Studies have shown that climate change will have a fundamental impact on weather patterns causing extreme temperature fluctuations and increasing the risk of droughts or floods. Given wine grapes’ sensitivity to weather conditions this will have a severe impact on the wine industry globally. Increasing summer temperatures can cause sugar levels in grapes to rise too quickly forcing growers to pick sooner or manipulate them at a sacrifice of tannin quality. Warmer temperatures increase the likelihood of pest epidemics, calling for expensive and potentially quality reducing chemical responses. Shrinking glaciers, melting snow and erratic, unpredictable rainfall cause water supply security and price concerns for this irrigation intensive industry.
The impact, however, is not homogenous across regions. Californian vineyards are especially affected by rising temperatures and growing days over 35 degrees Celsius. Suitable vineyard area of premium wine production in the US (mostly located in California) could decrease by as much as 81% by the year of 2100 . Many people argue that wine is a luxury good and therefore less of a concern, however, the wine industry has a 57.6bn impact on the Californian economy and is one of its largest employers . Tax laws further complicate the problem of rising temperatures as high sugar content leads to wine with higher alcohol content, which falls into a higher sales tax bracket. Many vineyards in California are family run with limited financial resources to adapt to the challenges posed by climate change.
One example of a typical Californian family vineyard is the Van Ruiten Family Vineyard in the Lodi Area of California’s Central Valley. 78% of vineyards in this region fall into the Winkler Index (a heat summation method used to classify the climate of wine growing regions) Class 4 and 22% into Class 5 , putting this area at an immediate risk of small temperature shifts having detrimental effects on wine production. The Van Ruitens produce a wide range of wines including Sauvignon Blanc, Chardonnay, Pinot Noir and Cabernet Shiraz. In response to the challenges posed by climate change the vineyard has taken a number of measures to reduce its carbon footprint by moving towards more Sustainable Farming Practices and eco-friendly farming techniques. They erected nesting boxes for owls throughout their vineyards allowing the owls to help keep the rodent population down without the use of poisons in the soil. The family also avoids the use of machinery in the harvest and 100% of the grapes are handpicked.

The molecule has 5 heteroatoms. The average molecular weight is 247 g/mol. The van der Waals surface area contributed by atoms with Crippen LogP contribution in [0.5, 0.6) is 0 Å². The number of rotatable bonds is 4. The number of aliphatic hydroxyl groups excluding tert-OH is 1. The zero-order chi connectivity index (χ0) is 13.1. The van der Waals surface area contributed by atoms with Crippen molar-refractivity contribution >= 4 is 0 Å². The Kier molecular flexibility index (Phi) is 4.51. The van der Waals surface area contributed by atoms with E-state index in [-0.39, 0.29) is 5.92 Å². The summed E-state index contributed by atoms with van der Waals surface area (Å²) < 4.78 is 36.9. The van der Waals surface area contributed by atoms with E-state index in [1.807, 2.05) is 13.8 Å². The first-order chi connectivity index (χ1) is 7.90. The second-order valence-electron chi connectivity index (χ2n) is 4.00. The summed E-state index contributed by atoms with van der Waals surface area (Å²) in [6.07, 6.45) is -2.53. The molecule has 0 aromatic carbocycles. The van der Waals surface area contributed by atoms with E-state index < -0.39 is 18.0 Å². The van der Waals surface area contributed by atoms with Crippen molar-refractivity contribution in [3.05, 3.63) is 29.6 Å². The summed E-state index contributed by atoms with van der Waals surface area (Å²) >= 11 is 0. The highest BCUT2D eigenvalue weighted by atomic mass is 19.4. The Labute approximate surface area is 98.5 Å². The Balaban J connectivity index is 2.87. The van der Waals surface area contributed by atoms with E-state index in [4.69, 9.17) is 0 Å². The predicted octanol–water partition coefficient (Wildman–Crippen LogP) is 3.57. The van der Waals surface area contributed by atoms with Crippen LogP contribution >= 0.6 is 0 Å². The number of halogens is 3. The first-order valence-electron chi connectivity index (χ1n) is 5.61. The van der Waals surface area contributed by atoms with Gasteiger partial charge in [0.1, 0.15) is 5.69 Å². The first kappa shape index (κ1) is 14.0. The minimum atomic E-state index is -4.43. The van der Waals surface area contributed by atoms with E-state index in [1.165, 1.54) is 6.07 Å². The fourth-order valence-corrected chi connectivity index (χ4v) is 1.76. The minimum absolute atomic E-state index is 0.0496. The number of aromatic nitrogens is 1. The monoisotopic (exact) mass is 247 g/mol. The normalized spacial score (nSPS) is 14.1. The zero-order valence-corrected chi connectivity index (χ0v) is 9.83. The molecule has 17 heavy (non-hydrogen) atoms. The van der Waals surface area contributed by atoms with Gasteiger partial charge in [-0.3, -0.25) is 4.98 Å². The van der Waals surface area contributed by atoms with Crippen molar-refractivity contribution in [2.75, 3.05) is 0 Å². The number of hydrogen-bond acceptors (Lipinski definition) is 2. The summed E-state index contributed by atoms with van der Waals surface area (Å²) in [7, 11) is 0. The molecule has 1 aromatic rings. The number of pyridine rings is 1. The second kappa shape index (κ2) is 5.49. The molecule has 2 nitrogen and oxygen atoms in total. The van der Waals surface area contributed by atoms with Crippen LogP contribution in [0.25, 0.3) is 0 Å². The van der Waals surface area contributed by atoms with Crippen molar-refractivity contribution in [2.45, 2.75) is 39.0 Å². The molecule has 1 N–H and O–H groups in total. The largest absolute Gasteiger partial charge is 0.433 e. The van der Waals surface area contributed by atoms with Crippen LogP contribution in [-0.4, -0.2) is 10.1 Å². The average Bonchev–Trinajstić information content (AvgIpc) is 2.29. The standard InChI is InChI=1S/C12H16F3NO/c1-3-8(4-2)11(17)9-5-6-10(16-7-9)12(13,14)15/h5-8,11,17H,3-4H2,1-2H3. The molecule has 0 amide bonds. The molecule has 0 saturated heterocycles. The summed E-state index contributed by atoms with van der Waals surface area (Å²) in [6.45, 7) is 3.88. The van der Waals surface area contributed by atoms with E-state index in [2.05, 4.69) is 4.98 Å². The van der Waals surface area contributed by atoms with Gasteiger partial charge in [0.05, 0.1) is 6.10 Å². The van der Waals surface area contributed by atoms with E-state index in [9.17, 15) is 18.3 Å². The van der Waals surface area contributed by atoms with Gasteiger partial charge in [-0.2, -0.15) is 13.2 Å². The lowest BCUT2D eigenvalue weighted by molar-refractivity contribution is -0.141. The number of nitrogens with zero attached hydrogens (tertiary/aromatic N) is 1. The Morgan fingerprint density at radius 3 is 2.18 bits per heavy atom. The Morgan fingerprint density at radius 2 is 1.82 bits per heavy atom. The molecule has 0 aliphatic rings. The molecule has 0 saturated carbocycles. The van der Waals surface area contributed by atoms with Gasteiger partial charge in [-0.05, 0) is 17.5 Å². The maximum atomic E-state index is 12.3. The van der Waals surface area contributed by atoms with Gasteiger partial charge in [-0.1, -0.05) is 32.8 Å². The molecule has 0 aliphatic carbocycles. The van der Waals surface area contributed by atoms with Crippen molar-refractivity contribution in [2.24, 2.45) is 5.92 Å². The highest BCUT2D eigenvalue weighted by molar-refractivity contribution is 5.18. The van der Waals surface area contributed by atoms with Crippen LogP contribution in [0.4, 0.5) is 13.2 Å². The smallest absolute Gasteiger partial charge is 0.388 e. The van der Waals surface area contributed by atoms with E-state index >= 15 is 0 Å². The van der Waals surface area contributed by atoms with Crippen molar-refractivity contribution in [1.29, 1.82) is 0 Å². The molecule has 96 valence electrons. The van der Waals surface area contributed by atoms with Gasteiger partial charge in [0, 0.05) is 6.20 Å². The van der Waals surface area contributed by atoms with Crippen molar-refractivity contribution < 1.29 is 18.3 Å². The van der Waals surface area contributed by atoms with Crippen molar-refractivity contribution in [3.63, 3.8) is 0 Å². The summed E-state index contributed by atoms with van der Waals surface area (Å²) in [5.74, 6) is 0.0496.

There are further steps the vineyard may consider to adapt its Operating Model. The wine growing process can be broadly summarised by plantation, soil management, canopy management and harvest.
Figure 1 Source: self-drawn
In the Planting Phase the vineyard may consider mitigating the risk by changing its product mix (i.e. the grape variety). An Australian study found that temperature effects on tannin and PH levels were variety specific . Cabernet Franc and Chardonnay experienced the greatest shifts in both, whilst Shiraz showed little change in either measurement. The vineyard could produce less of their current variety and replace it with more resistant grapes. They may consider moving their vineyard to slightly more protected areas by relocating within the same region or considering a new location. Due to the high costs associated with a move this would be a more long-term solution of last resort.
Canopy management refers to the management of the shoots, leaves and fruits of the grapevine and has a considerable impact on yield and quality of produce. It involves pruning, “training” (positioning) the shoots and cutting leaves to allow air and light to flow to achieve optimal photosynthesis and ripening. To protect from heat exposure, shading systems could be introduced. The vineyard could partner with technology companies to look at geoengineering their grapes in an ecological and sustainable way.
Soil management is another important aspect of growing wine. Adequate irrigation is essential throughout the ripening process. To avoid dependence on water availability during a drought, the Van Ruitens may consider introducing self-managed water storage system.
The harvesting period is typically adjusted to the ripening process of the grapes. Bearing in mind changes in climate when evaluating the harvest dates would ensure that the sugar level in the grapes and therefore lower alcohol content of the wine does not increase substantially. This would be advantageous from a tax perspective as mentioned above.
Especially for family vineyards environmental effects that reduce the yield or quality of their production are critical. They typically do not have the financial means to introduce high tech solutions. A community approach, in which small vineyards partner with other vineyards from the region to lobby the government for adequate support and to represent their interests could be a good way to strengthen their voice.
 “Global Changes in Local Places: Climate Change and the Future of the Wine Industry in Sonoma and Napa, California” by K.N. Cahill, PhD Dissertation, Stanford University
 The SOMM (Sommelier) Journal, October / November 2015 edition, page 124
 “The impact of climate change on the global wine industry: Challenges & Solutions” by Michelle Renée Mozell and Liz Thachn Sonoma State University, Science Direct
 “The Future Impact of Climate Change on the California Wine Industry and Actions the State of California Should Take to Address It” by Jonathan Gatto et al., International Policy Studies Program, Stanford University
“Effects of elevated temperature in grapevine. II juice pH, titratable acidity and wine sensory attributes” by Sadras et al., Feb 2013